Cédric Mauny:It's a paradox. We need to teach AI good and bad examples, but for that we must decide what good and bad examples are. And we could end up with a situation where we would need another AI to teach the AI good and bad examples.
Ralf Hustadt: We are facing the same issues in the financial sector. You cannot teach the system to detect fraudulent transactions if you only have patterns of regular behaviors. And moreover, these behaviors are likely to adapt and change over time.
Cédric Mauny:If a given behavior changes, it is difficult for us to detect the new behavior. Let's take an ICT company running a new service as an example. A new service triggers new connections, which represents a huge variance from the data of the day before that can be understood as an abnormal event by the surveillance system. This is why it is very important to keep on learning. And continuous learning means sorting between good and bad examples. At the end, this is a question of data quantity vs data quality.
So, this underlines the importance of the role played by human actors?
Ralf Hustadt: Yes, the machine is always a support. The only situation where a machine is much better than a human being is in processing massive data sets. And since it can be trained to recognize the knowns, AI is perfectly geared towards an initial triage.
And what about privacy and personala data protection?
Cédric Mauny:I believe that Big Data may raise privacy issues that we don't know yet. For the time being, we do not have any idea of what will raise from the aggregation of those tremendous amounts of data. Just think of China's rapidly expanding networks of surveillance cameras. We also leave many traces behind us on the internet that may raise serious issues if they are correlated with one another. Take the Cambridge Analytica scandal, for example.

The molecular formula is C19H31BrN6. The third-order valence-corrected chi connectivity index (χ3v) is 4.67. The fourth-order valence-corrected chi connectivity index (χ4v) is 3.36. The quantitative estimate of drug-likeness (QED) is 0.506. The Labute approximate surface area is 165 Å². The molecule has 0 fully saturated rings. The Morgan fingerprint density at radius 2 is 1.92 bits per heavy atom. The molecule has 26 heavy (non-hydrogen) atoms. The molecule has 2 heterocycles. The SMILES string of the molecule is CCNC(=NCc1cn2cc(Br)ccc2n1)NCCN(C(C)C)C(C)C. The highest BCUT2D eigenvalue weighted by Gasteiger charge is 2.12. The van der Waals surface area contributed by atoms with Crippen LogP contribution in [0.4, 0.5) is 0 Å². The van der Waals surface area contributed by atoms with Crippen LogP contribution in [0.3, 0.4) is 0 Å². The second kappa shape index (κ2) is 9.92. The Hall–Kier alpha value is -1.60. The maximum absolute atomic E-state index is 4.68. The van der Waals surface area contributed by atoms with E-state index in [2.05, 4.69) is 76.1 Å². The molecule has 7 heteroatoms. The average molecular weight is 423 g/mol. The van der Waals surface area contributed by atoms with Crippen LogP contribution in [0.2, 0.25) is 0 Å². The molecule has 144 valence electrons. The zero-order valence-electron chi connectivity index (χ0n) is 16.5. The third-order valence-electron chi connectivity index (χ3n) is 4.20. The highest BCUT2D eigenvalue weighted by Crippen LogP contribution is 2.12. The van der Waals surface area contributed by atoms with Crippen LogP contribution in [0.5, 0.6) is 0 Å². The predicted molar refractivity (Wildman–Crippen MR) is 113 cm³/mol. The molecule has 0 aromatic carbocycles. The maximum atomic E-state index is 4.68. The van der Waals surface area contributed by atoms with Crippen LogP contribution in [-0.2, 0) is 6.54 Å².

Ralf Hustadt: I think that the best protection in this case is knowledge and awareness. There are a lot of cases where people are not aware of these issues. For instance, as a customer, you may be involved in one or several loyalty programs. A loyalty program is an agreement between a business and its customers where customers agree to allow the business to track purchases and in return, the business offers rewards such as coupons, cashback, lower prices or a free product or service. Today we have moved from simple paper punch cards to electronic scannable cards and smartphone applications. These programs are important for marketers and data miners, because they allow the business to track the customer’s purchasing behavior in detail.
“Humans can naturally perceive if something is not normal. A standard system cannot do that. Therefore, you have to teach an AI everything by rules, whereas man uses his brain.”